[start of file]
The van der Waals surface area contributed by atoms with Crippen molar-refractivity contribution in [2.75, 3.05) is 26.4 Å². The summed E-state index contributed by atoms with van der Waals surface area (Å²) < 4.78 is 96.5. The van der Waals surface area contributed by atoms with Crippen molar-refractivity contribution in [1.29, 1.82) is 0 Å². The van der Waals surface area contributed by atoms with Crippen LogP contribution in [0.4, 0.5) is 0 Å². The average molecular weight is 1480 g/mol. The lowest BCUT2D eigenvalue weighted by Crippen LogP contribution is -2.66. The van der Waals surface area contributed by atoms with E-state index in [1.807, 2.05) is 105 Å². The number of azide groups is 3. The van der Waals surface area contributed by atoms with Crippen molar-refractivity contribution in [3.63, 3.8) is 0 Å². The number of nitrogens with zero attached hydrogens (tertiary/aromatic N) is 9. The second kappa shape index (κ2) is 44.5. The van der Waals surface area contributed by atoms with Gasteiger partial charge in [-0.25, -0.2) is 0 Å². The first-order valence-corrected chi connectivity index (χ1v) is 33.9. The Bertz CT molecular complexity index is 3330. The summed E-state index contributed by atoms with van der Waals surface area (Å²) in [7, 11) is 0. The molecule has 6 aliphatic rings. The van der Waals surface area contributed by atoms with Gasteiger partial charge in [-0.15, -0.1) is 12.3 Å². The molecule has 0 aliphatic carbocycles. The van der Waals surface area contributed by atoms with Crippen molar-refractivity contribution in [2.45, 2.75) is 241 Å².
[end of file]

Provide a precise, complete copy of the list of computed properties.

The van der Waals surface area contributed by atoms with Crippen molar-refractivity contribution in [2.75, 3.05) is 26.4 Å². The summed E-state index contributed by atoms with van der Waals surface area (Å²) < 4.78 is 96.5. The van der Waals surface area contributed by atoms with Crippen molar-refractivity contribution in [1.29, 1.82) is 0 Å². The van der Waals surface area contributed by atoms with Crippen LogP contribution in [0.4, 0.5) is 0 Å². The average molecular weight is 1480 g/mol. The lowest BCUT2D eigenvalue weighted by Crippen LogP contribution is -2.66. The van der Waals surface area contributed by atoms with E-state index in [1.807, 2.05) is 105 Å². The number of azide groups is 3. The van der Waals surface area contributed by atoms with Crippen molar-refractivity contribution in [3.63, 3.8) is 0 Å². The number of nitrogens with zero attached hydrogens (tertiary/aromatic N) is 9. The second kappa shape index (κ2) is 44.5. The van der Waals surface area contributed by atoms with Gasteiger partial charge in [-0.25, -0.2) is 0 Å². The first-order valence-corrected chi connectivity index (χ1v) is 33.9. The Bertz CT molecular complexity index is 3330. The summed E-state index contributed by atoms with van der Waals surface area (Å²) in [7, 11) is 0. The molecule has 6 aliphatic rings. The van der Waals surface area contributed by atoms with Gasteiger partial charge in [-0.15, -0.1) is 12.3 Å². The molecule has 0 aliphatic carbocycles. The van der Waals surface area contributed by atoms with Crippen molar-refractivity contribution in [2.45, 2.75) is 241 Å².